By Annette Hinkle
Polly Draper is no longer “thirtysomething.”
But since starring as Ellyn on the groundbreaking baby-boomer series two decades ago, she has found plenty to keep her occupied. Mainly, real life —including marriage, the raising of two sons and a career that has taken her well beyond acting and into the realm of writing, directing and producing.
“The Tic Code,” a 1997 film which she wrote, produced and acted in, won accolades at film festivals around the world. But it was another film which Draper wrote, produced and directed based on the musical talents of her young sons, Nat and Alex, that really put her on the map — at least in the minds of the tween set.
“The Naked Brothers Band,” a 2005 mockumentary a la “Spinal Tap,” is based on a fictional kids rock group with all the backstage angst and creative differences that go with it. The film won an audience award for family feature at the 2005 Hamptons International Film Festival and was bought by Nickelodeon, which subsequently turned it into a series.
“The writing and producing of movies came out of an urge to be creative,” explains Draper. “I got into it and I really loved doing that — running the show with all the different side balls thrown in every day. It was really exciting to me.”
These days, Nat and Alex (17 and 13 respectively) are pursuing their own successful acting careers (despite their mother’s attempts to dissuade them).
And Draper? She’s branching out once again to tread upon new territory herself.
This time it’s a one-woman show.
“My Brilliant Divorce,” a comedy by Geraldine Aaron, is Bay Street Theatre’s inaugural production of the 2012 summer season and opens May 29 in Sag Harbor. Set in England, it’s the tale of Angela, an American ex-pat, who finds herself newly single and coping with a divorce after her cad of a British husband takes off, leaving her with a mess to sort out.
For Draper, it’s a perfect role — and, as she’ll tell you, those aren’t easy to come by these days.
“My first love has always been acting,” she says. “But as I got older, the parts were getting less interesting.”
Then came the call from Matt McGrath, Draper’s friend and a fellow actor who had been tapped to direct “My Brilliant Divorce” for Bay Street. He wanted Draper to play Angela.
“When I finished reading the script, I could see it — I was acting it in my head and I knew I was hooked,” admits Draper. “I’ve never ever done a one woman show. This part is so juicy, fun and challenging.’
“And there’s no one to save me.”
Luckily, she has a friend, both onstage and off, in McGrath.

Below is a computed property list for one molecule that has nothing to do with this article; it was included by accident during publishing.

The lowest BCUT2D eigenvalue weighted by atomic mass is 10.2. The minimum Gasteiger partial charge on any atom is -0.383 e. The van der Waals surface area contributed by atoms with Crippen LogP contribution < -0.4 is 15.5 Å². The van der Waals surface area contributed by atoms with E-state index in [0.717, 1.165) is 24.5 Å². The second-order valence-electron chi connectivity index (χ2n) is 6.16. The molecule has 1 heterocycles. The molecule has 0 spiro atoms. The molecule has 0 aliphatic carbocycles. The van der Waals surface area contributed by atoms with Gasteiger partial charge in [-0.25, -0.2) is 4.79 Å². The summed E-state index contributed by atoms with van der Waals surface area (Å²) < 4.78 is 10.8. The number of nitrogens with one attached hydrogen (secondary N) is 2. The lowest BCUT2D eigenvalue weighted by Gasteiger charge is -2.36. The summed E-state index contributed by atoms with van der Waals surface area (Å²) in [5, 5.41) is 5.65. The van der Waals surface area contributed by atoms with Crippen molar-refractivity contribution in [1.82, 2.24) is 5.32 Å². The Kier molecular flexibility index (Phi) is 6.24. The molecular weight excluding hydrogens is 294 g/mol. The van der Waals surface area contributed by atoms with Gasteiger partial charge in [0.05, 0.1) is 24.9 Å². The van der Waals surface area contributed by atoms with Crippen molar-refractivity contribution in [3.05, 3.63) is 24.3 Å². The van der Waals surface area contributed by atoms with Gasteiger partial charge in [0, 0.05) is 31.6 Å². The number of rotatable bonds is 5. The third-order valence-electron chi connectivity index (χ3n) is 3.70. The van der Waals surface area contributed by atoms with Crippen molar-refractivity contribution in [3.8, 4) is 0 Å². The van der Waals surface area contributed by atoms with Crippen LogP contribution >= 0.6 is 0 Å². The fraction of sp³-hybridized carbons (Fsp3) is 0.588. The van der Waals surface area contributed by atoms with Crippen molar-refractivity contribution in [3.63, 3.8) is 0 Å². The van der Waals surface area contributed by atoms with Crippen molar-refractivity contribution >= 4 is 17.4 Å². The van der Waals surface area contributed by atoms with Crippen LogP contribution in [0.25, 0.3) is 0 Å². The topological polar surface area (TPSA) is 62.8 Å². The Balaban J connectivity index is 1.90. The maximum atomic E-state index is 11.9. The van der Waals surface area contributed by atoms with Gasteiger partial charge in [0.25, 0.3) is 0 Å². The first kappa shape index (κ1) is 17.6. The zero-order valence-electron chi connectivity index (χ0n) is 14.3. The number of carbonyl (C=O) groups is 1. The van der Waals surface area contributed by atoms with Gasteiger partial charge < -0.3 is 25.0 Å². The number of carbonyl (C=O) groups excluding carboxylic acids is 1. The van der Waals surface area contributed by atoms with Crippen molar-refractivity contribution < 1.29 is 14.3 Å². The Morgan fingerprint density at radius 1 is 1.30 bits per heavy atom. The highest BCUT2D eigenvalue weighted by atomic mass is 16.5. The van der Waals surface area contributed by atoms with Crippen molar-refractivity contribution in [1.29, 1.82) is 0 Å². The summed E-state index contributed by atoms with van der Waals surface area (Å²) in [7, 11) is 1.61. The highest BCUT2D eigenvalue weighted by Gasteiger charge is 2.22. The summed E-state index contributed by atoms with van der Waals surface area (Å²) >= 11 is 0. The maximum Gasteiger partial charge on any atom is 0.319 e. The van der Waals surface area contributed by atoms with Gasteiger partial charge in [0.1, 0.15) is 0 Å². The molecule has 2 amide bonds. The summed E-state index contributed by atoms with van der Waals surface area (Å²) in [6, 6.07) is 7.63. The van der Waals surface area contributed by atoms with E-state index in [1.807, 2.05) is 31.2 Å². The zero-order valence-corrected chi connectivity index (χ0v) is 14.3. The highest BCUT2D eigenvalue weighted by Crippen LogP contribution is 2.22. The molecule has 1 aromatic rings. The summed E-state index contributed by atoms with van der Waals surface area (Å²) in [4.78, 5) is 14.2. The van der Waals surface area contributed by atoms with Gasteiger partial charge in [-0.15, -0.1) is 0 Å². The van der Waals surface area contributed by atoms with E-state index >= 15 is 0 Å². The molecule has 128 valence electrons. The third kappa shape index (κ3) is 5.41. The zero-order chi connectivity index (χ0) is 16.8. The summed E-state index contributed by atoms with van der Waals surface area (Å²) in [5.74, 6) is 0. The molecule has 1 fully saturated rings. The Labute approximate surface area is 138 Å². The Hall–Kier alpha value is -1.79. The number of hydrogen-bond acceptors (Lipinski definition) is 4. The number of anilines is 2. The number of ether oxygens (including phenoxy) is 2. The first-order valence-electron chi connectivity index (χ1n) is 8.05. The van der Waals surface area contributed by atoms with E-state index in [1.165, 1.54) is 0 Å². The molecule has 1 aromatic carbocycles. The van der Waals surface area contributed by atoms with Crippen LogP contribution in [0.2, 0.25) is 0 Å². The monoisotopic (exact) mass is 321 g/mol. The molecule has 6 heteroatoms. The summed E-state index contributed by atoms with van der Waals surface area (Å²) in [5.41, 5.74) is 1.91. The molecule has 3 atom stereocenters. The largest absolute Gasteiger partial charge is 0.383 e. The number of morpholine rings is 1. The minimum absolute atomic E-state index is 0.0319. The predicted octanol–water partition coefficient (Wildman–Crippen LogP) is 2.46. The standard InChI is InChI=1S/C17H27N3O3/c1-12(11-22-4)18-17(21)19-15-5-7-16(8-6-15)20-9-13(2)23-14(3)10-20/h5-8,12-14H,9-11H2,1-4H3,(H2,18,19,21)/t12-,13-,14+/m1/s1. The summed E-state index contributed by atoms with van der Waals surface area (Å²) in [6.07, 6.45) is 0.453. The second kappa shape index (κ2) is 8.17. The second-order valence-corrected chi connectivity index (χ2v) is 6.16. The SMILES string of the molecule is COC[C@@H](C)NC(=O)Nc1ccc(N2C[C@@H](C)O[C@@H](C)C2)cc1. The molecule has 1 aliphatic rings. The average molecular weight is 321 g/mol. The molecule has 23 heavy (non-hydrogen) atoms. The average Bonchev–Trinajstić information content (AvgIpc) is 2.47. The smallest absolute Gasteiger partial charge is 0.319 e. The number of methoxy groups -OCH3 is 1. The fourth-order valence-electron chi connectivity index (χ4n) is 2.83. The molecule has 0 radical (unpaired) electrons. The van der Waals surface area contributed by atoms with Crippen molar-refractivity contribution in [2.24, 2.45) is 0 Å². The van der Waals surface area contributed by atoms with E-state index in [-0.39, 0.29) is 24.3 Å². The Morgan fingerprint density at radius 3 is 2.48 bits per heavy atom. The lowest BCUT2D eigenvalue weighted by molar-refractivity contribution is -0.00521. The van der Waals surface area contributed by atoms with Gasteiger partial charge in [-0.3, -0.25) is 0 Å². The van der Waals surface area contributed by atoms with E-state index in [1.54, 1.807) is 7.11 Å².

“It’s huge having a director who was an actor,” says Draper. “He understands how to talk to actors and knows what good acting is. A lot of directors know camera moves and staging, but not acting.”
And Draper has a lot of meaty material to master in “My Brilliant Divorce,” adjusting, as her character must, to the notion of reinventing herself at an “advanced age” after being dumped for a younger woman.
Despite the tragic circumstances, Draper notes this play is no tragedy.
“Angela is so incredibly funny,” says Draper. “She’s a woman who’s been married to the same man all her life and when he leaves her high and dry, she has to figure out what to do. One of the things she does, that I also do and which drives my husband crazy, is she becomes the other person when she’s telling a story.”
“I think that is part of what makes this so funny,” she adds. “She becomes all the characters that annoy her. The playwright’s been through this, and I know what it’s like too. It’s her journey out of that and into herself and every single humiliating moment that can possibly happen in that circumstance.”
“That’s what makes it so funny and relevant,” she adds.
Though playwright Geraldine Aron, who’s been working with Draper and McGrath in rehearsals in New York City, originally wrote Angela as a much older woman, she has reinvented her with Draper in mind. In this production, Angela’s in her early 50s (though she has a tendency to lie about her age).
Because it was written for British audiences there were also cultural references in the play that had to be re-worked — including the tweaking regional accents which the average American can’t discern (Draper had a dialect coach to work her through this aspect), and the addition of a joke about bad English teeth — which Brits wouldn’t understand.
For Draper, at this point the real challenge is memorizing the script in the absence of fellow actors to provide cues.
“In the olden days, the lines just came to me the first time I read the script. Now it’s really a different story … it’s terrifying,” she admits. “But this play is so funny and articulate, you don’t want to paraphrase. Sometimes that’s a motivator.”
The American Premiere of “My Brilliant Divorce” runs May 29 to June 24 (previews May 29 to 31) at Bay Street Theatre on Long Wharf in Sag Harbor. The first preview on May 29 is “Pay What You Can” available after 2 p.m. at the box office. Tickets for all other shows are $56/$66. Call 725-9500 to purchase.
Top: Polly Draper in rehearsals. (Barry Gordin photo).